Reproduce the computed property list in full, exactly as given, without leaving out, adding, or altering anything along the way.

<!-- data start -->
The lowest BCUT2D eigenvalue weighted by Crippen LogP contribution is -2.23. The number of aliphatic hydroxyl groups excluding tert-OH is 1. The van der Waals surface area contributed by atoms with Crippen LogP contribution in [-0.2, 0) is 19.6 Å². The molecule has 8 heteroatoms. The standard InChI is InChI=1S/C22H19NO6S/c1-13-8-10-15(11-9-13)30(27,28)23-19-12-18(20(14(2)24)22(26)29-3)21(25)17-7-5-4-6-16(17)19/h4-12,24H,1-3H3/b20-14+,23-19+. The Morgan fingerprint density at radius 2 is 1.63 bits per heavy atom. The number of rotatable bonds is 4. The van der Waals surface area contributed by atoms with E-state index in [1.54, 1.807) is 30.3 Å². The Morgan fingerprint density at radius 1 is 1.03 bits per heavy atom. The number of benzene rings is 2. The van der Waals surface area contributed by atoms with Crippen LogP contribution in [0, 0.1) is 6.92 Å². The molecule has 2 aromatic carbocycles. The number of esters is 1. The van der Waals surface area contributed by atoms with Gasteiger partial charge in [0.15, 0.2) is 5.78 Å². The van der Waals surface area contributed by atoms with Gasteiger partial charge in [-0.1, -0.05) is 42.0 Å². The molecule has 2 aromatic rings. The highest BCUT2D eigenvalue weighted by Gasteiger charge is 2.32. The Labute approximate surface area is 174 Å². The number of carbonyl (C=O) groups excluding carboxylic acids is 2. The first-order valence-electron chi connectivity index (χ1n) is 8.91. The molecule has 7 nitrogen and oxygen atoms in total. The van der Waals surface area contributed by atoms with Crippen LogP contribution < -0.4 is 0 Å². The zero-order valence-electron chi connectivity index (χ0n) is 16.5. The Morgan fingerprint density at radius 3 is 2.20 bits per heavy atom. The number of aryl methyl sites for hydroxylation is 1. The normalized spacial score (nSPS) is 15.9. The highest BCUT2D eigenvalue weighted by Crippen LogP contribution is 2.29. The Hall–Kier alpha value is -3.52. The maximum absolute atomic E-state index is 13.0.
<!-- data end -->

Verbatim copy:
The lowest BCUT2D eigenvalue weighted by Crippen LogP contribution is -2.23. The number of aliphatic hydroxyl groups excluding tert-OH is 1. The van der Waals surface area contributed by atoms with Crippen LogP contribution in [-0.2, 0) is 19.6 Å². The molecule has 8 heteroatoms. The standard InChI is InChI=1S/C22H19NO6S/c1-13-8-10-15(11-9-13)30(27,28)23-19-12-18(20(14(2)24)22(26)29-3)21(25)17-7-5-4-6-16(17)19/h4-12,24H,1-3H3/b20-14+,23-19+. The Morgan fingerprint density at radius 2 is 1.63 bits per heavy atom. The number of rotatable bonds is 4. The van der Waals surface area contributed by atoms with E-state index in [1.54, 1.807) is 30.3 Å². The Morgan fingerprint density at radius 1 is 1.03 bits per heavy atom. The number of benzene rings is 2. The van der Waals surface area contributed by atoms with Crippen LogP contribution in [0, 0.1) is 6.92 Å². The molecule has 2 aromatic carbocycles. The number of esters is 1. The van der Waals surface area contributed by atoms with Gasteiger partial charge in [0.15, 0.2) is 5.78 Å². The van der Waals surface area contributed by atoms with Gasteiger partial charge in [-0.1, -0.05) is 42.0 Å². The molecule has 2 aromatic rings. The highest BCUT2D eigenvalue weighted by Gasteiger charge is 2.32. The Labute approximate surface area is 174 Å². The number of carbonyl (C=O) groups excluding carboxylic acids is 2. The first-order valence-electron chi connectivity index (χ1n) is 8.91. The molecule has 7 nitrogen and oxygen atoms in total. The van der Waals surface area contributed by atoms with Crippen LogP contribution < -0.4 is 0 Å². The zero-order valence-electron chi connectivity index (χ0n) is 16.5. The Morgan fingerprint density at radius 3 is 2.20 bits per heavy atom. The number of aryl methyl sites for hydroxylation is 1. The normalized spacial score (nSPS) is 15.9. The highest BCUT2D eigenvalue weighted by Crippen LogP contribution is 2.29. The Hall–Kier alpha value is -3.52. The maximum absolute atomic E-state index is 13.0.